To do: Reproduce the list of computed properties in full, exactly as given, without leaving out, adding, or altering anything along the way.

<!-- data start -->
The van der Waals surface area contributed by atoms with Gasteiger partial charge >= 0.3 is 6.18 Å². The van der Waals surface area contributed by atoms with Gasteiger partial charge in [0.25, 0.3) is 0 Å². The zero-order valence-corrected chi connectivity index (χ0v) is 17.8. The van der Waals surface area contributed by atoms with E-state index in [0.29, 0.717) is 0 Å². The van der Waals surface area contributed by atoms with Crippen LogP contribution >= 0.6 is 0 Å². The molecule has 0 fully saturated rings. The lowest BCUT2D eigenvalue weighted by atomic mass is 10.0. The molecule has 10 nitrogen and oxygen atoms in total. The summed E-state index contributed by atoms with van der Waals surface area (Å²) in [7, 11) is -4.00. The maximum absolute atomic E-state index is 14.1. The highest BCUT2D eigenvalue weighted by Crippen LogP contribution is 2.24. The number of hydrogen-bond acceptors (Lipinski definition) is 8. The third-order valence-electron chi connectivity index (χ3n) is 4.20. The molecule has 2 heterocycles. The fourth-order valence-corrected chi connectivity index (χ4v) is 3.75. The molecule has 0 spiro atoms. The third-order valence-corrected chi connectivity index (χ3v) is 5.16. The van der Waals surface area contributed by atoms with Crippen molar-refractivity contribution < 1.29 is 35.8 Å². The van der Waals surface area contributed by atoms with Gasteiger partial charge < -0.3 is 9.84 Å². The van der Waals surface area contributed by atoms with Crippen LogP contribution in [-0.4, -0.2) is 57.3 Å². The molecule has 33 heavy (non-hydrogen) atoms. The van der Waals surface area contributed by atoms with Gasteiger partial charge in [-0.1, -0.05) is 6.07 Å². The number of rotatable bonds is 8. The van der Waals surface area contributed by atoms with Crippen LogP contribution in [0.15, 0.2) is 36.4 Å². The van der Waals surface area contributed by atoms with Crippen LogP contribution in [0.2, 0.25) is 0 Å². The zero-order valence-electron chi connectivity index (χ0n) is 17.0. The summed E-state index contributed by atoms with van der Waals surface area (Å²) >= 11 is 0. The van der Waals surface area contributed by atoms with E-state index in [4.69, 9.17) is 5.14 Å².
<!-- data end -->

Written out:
The van der Waals surface area contributed by atoms with Gasteiger partial charge >= 0.3 is 6.18 Å². The van der Waals surface area contributed by atoms with Gasteiger partial charge in [0.25, 0.3) is 0 Å². The zero-order valence-corrected chi connectivity index (χ0v) is 17.8. The van der Waals surface area contributed by atoms with E-state index in [0.29, 0.717) is 0 Å². The van der Waals surface area contributed by atoms with Crippen LogP contribution >= 0.6 is 0 Å². The molecule has 0 fully saturated rings. The lowest BCUT2D eigenvalue weighted by atomic mass is 10.0. The molecule has 10 nitrogen and oxygen atoms in total. The summed E-state index contributed by atoms with van der Waals surface area (Å²) in [7, 11) is -4.00. The maximum absolute atomic E-state index is 14.1. The highest BCUT2D eigenvalue weighted by Crippen LogP contribution is 2.24. The number of hydrogen-bond acceptors (Lipinski definition) is 8. The third-order valence-electron chi connectivity index (χ3n) is 4.20. The molecule has 2 heterocycles. The fourth-order valence-corrected chi connectivity index (χ4v) is 3.75. The molecule has 0 spiro atoms. The third-order valence-corrected chi connectivity index (χ3v) is 5.16. The van der Waals surface area contributed by atoms with Crippen molar-refractivity contribution < 1.29 is 35.8 Å². The van der Waals surface area contributed by atoms with Gasteiger partial charge < -0.3 is 9.84 Å². The van der Waals surface area contributed by atoms with Crippen LogP contribution in [-0.4, -0.2) is 57.3 Å². The molecule has 33 heavy (non-hydrogen) atoms. The van der Waals surface area contributed by atoms with Gasteiger partial charge in [-0.1, -0.05) is 6.07 Å². The number of rotatable bonds is 8. The van der Waals surface area contributed by atoms with Crippen LogP contribution in [0.15, 0.2) is 36.4 Å². The van der Waals surface area contributed by atoms with Crippen LogP contribution in [0.2, 0.25) is 0 Å². The zero-order valence-electron chi connectivity index (χ0n) is 17.0. The summed E-state index contributed by atoms with van der Waals surface area (Å²) >= 11 is 0. The van der Waals surface area contributed by atoms with E-state index in [4.69, 9.17) is 5.14 Å².